Film fans search the Clyde for clues to their Final Destination Photo: Ingrid Mur
Between fears about the burgeoning Covid-19 pandemic (which today saw this year’s South By Southwest cancelled completely) and increasingly hostile attitudes towards refugees, Alfonso Cuarón’s 2006 dystopian thriller Children Of Men seems more relevant today than ever, and many of those attending the morning screening of it on day nine of the Glasgow Film Festival felt that festival co-director Allan Hunter’s “Are we nearly there yet?” introduction on this occasion deserved a solid “Yes!” It might have set a grim mood but there was still a lot of excitement about the quality of the film, which some attendees were seeing on the big screen for the first time, and about Clive Owen’s performance in the leading role.
Radioactive director Marjane Satrapi in Glasgow Photo: Glasgow Film Festival
As previously, the early part of the day was devoted to catch-up screenings, with further chances to see the likes of gentle sporting romcom Olympic Dreams, Icelandic family drama Agnes Joy and Baljit Sangra’s powerful documentary about child abuse, Because We Are Girls. Anyone upset by the latter would have been delighted to see survivor Jeeti Pooni having a whale of a time at the festival, talking to fellow guests and fans with non-stop enthusiasm and more energy than the festival staff could keep up with.
Energy was everything in the afternoon as Kyrgyzstani drama Running To The Sky told the story of a boy trying to lift himself and his father out of poverty by competing in running races, whilst over at Glasgow Women’s Library there was a screening of Seeing The Unseen, an Icelandic documentary about autistic women which prompted some intense discussions. In the evening the Icelandic theme continued with music documentary Screaming Masterpiece, which was followed by a chance to see Glasgow Percussion Collective play a series of pieces by Björk.
There was a lot of excitement that evening about the chance to see the Oscar-winning Parasite in a specially re-graded black and white version, reflecting what director Bong Joon-ho had originally wanted to do with it, and viewers were very positive about the result. For those sticking with the festival programme, there was US indie drama Driveways, about a single mother cleaning out her recently deceased hoarder sister’s house, plus Song Without A Name, the haunting story of a Peruvian peasant woman ensnared by a baby-stealing scam, and Initials S.G., the oddball story of an Argentinean Serge Gainsbourg impersonator caught up in a series of unfortunate events. Justin Benson and Aaron Moorhead introduced their new time travel thriller Synchronic, which went down a treat with the audience, whilst a group of particularly daring festival fans received re GFF passports and werre sent out along the Clyde is search of clues to a secret location for a screening of Final Destination.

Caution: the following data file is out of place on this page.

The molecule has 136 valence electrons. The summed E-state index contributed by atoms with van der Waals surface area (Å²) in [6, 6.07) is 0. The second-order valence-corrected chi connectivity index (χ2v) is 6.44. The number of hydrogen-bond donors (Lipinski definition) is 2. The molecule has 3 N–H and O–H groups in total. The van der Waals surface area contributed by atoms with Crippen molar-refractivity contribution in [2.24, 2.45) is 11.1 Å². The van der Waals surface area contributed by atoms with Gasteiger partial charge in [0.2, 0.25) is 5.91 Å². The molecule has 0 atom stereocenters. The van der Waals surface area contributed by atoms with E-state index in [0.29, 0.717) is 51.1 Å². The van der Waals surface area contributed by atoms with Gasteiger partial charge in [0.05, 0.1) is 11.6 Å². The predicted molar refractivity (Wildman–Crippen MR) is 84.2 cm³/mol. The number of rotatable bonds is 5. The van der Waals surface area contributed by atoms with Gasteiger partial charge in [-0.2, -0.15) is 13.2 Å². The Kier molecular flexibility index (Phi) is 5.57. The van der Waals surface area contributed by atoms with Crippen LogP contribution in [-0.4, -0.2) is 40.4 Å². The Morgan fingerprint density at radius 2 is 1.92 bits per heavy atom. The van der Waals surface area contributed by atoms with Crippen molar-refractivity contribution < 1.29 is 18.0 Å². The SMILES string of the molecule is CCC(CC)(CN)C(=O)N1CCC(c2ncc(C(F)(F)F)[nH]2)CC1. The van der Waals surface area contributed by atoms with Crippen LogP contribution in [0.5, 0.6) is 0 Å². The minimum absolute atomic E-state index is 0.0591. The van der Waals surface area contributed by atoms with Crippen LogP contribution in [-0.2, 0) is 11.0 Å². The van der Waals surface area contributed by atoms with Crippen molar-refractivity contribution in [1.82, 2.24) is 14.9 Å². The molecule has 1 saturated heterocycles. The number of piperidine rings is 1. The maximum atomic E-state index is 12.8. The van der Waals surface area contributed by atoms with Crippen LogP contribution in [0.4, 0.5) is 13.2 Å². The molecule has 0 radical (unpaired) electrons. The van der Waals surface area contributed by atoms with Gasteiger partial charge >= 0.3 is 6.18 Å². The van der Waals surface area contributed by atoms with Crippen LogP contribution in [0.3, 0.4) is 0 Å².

Friday morning began with a screening of District 9, with another informative introduction by Allan, who revealed just how much of it was improvised by Sharlto Copley on the day. It was also the first day of Frightfest, which opened with scam-exorcists-meet-real-demon romp The Cleansing Hour, a film that fans described as “daft but fun” and which went down a threat in a crowd setting. The horror mini-fest was packed as usual, with attendees having such a good time that some other festival-goers said they regretted not being horror fans because they’d love to join the party. A usual there were surprise short films fitted in between the thrillers there. We think this year’s Frightfest has a particularly strong selection, and most of its attendees also loved its second feature, In The Quarry, about a group of friends who fall apart due to toxic masculinity.
Denmark director Adrian Shergold in Glasgow Photo: Glasgow Film Festival
Of course, there are quite a few disturbing films at the festival outside Frightfest, and whilst “The Thing on a boat” shocker Sea Fever was showing there, others had a second chance to see Resin – as well as the gentler story about hermits that is And The Birds Rained Down. Later in the day cam the highly anticipated graphic novel adaptation about Marie Curie, Radioactive, plus Chinese romance Lhamo And Skalbe and the curious documentary Those That, At A Distance, Resemble Another, about the reproduction of an elephant’s tusk.
The evening saw a screening of The Garden Left Behind, about an immigrant trans woman in New York – we spoke to director Flavio Alves about it last year and he made the trip across the pond along with actress Ivana Black to introduce it to fans. Also on that evening was Denmark, the story of a Welshman who decides he’d be better off in prison in Scandinavia than staying at home, which was introduced by director Adrian Shergold, and White Riot, a documentary about Rock Against Racism, which was followed by an afterparty at The Blue Arrow run in partnership with Love Music, Hate Racism and featuring rock and punk hits from the time.
Back at Frightfest, the most popular film of the night was gentle romcom A Ghost Waits, about a janitor who tries to exorcise a ghost but accidentally falls in love with her. Director Adam Stovall attended to discuss the film. The final film of the night, The Mortuary Collection, an old fashioned anthology film featuring the legendary Clancy Brown (seen earlier at the festival in Surprise Film Promising Young Woman), which surprised a lot of fans in a good way. We spoke to director Ryan Spindell about it earlier and he was excited to be there on the night, with special toe tags to give out to some audience members.
Frightfest continues on day 11 and there’s much more still to come over the last two days, so don’t forget to return for the final part of this year’s festival diary.